- Motherboard and built-in platform interfaces are initialized
- RAM is initialized
- Boot is handed off to DXE phase
DXE Phase – DXE (driver execution) execution is based on resources discovered and described in the PEI phase. “This includes DXE core callable interfaces, event services, and the eventual launch of the DXE dispatcher” (Rothman, 2009, p. 6).
- I/O buses are discovered
- Option ROM/drivers are loaded from host-bus adapter cards
Again, no code is executed until measured. To accomplish this, the CRTM is loaded during the PEI phase. Figure 8 shows the PCRs in which the CRTM code might store specific measures.
Figure 9: TPM Measurement Locations (Zimmer, Dasari, & Brogan, 2009, p. 23)
Measuring is a process of extending values in each PCR. The extended value of each PCR used for measurement is compared to an expected value. For example,
- All measurement PCRs are set to zero on platform reset or power up.
- Platform firmware is hashed with SHA-1 and stored in PCR0.
For each driver in system board flash
- The driver is hashed with SHA-1
- The hash value is concatenated with the current PCR0 value
- The concatenated value is hashed and stored in PCR0. A formulaic representation is PCR0 = H(PCR0 || data), where H = Sha-1 hash operation, || = concatenate, and data = new hash value or data block less than 20 bytes. New data blocks to be concatenated do not require hashing if they are 20 bytes or less in length (Parno, 2007).
- Step 3 is repeated for protocols/handlers, boot devices, and EFI runtime services.
- The final extended value is a measure of a specific system state.
If a PCR value is not expected, the UEFI manages the questionable component set according to platform, operating system, or user-defined UEFI policy. In many mismatch situations, value difference management is dependent upon by the platform and operating system used. Measurements and certificate-based attestation of software components occur throughout the remaining boot path phases.
In addition to providing system state information, PCRs are also used for sealing operations. Sealing uses system state information to protect sensitive data. For example, the Seal(indices,data) command can instruct the TPM to encrypt a key or other sensitive data using system measurement values (Parno, 2007). The indices parameter represents a collection of values from PCRs used for system state measurement. These measures are added to the data to be protected and encrypted with the SRK. If any of the included PCR values change prior to an unseal request, the unseal operation fails.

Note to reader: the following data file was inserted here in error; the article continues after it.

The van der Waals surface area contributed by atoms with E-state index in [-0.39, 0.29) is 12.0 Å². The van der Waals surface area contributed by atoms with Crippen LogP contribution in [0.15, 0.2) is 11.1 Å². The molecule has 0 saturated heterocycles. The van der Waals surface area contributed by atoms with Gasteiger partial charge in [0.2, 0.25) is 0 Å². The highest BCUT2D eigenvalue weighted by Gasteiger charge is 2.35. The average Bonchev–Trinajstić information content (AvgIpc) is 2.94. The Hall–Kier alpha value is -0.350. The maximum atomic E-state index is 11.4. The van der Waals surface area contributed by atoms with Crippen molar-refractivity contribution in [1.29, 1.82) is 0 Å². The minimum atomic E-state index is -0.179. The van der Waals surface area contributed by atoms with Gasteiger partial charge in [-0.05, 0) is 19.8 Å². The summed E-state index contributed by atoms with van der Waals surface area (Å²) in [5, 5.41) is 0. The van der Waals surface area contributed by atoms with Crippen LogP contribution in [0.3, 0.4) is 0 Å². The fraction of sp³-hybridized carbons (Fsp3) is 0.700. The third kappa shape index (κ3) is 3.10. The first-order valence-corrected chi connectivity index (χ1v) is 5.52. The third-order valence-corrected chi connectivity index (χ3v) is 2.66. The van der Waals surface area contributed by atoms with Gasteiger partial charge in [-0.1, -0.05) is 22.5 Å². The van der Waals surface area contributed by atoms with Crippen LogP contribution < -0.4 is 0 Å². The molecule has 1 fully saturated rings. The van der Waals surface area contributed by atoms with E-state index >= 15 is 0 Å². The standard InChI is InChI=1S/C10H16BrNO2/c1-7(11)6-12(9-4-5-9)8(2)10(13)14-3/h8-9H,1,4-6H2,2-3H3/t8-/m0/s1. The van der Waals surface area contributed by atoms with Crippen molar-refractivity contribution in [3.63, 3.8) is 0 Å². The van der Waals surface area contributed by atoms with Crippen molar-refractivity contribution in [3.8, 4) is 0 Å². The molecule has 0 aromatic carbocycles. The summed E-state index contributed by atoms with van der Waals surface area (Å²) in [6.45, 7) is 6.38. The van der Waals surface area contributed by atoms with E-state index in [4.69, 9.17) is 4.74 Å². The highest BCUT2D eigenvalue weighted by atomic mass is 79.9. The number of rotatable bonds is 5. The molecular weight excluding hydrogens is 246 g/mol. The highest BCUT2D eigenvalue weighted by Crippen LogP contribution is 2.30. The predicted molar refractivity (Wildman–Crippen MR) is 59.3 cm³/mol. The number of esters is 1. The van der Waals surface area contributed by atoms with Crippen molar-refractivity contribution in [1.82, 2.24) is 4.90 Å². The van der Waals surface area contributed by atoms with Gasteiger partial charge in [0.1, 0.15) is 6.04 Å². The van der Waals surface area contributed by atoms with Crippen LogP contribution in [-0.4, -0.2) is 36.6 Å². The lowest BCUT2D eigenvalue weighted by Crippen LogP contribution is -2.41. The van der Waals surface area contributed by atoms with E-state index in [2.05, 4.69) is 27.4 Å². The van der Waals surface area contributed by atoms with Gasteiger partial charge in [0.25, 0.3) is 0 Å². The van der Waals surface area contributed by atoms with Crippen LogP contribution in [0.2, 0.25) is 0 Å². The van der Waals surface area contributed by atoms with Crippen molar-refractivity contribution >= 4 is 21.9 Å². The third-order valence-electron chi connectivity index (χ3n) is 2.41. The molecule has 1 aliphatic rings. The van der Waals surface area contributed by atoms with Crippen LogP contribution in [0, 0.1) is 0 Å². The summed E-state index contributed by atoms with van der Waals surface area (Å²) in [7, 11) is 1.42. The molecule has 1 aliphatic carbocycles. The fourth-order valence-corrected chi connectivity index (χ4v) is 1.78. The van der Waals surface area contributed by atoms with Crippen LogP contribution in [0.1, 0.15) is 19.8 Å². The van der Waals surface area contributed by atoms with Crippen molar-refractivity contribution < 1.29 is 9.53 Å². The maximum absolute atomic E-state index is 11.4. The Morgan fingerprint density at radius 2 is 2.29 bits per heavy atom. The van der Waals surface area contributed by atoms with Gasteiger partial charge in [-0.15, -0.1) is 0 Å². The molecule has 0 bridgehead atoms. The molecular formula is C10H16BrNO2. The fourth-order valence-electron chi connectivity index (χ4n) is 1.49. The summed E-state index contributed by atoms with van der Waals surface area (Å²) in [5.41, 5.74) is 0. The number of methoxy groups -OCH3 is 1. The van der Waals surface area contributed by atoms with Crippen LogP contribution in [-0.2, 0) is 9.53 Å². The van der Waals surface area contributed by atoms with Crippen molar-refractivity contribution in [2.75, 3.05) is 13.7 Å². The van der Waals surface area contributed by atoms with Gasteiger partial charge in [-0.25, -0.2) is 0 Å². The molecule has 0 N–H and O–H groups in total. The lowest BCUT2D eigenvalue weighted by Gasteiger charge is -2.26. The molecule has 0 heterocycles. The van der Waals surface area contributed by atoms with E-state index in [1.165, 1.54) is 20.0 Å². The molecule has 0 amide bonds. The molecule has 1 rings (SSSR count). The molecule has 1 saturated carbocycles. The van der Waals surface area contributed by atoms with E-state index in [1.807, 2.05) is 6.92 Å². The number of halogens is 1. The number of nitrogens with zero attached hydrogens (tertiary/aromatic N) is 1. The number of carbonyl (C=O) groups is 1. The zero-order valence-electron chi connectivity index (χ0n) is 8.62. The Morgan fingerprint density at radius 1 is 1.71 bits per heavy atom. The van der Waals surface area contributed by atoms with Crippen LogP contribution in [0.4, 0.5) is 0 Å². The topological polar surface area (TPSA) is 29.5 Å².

The PEI and DXE phases prepare the platform for operating system load, accomplished during the remaining boot path phases. To illustrate operation of the UEFI, I use Microsoft Windows 8 design elements. There are tightly linked to the UEFI process. Microsoft calls its implementation the secure boot architecture. See Figure 10.
Figure 10: Microsoft Secure Boot Architecture (Sinofsky, 2011)
In the Microsoft model, firmware and the boot loader are integrity checked using signatures as well as measurements. The objective is to ensure all executables are signed and the signature public keys stored on the target platform in an “allowed database.” (Edge, 2011). Prior to boot loader execution, for example, its signature is checked, as shown in Figure 11. KEKs are typically unique for each component. If the signature is invalid, the executable is managed according to user-defined policy.
Another feature of Windows 8 secure boot is Early Launch Anti-Malware (ELAM) operations. ELAM drivers load prior to launch of third-party components. They then control verification and initialization of additional OS components, device drivers, etc. Preventing malware load prior to OS initialization is necessary to prevent attacks against low-level hardware attack points.
The extent to which these measures are implemented depends upon the platform manufacturer and the platform administrator’s decision whether or not to enable secure boot.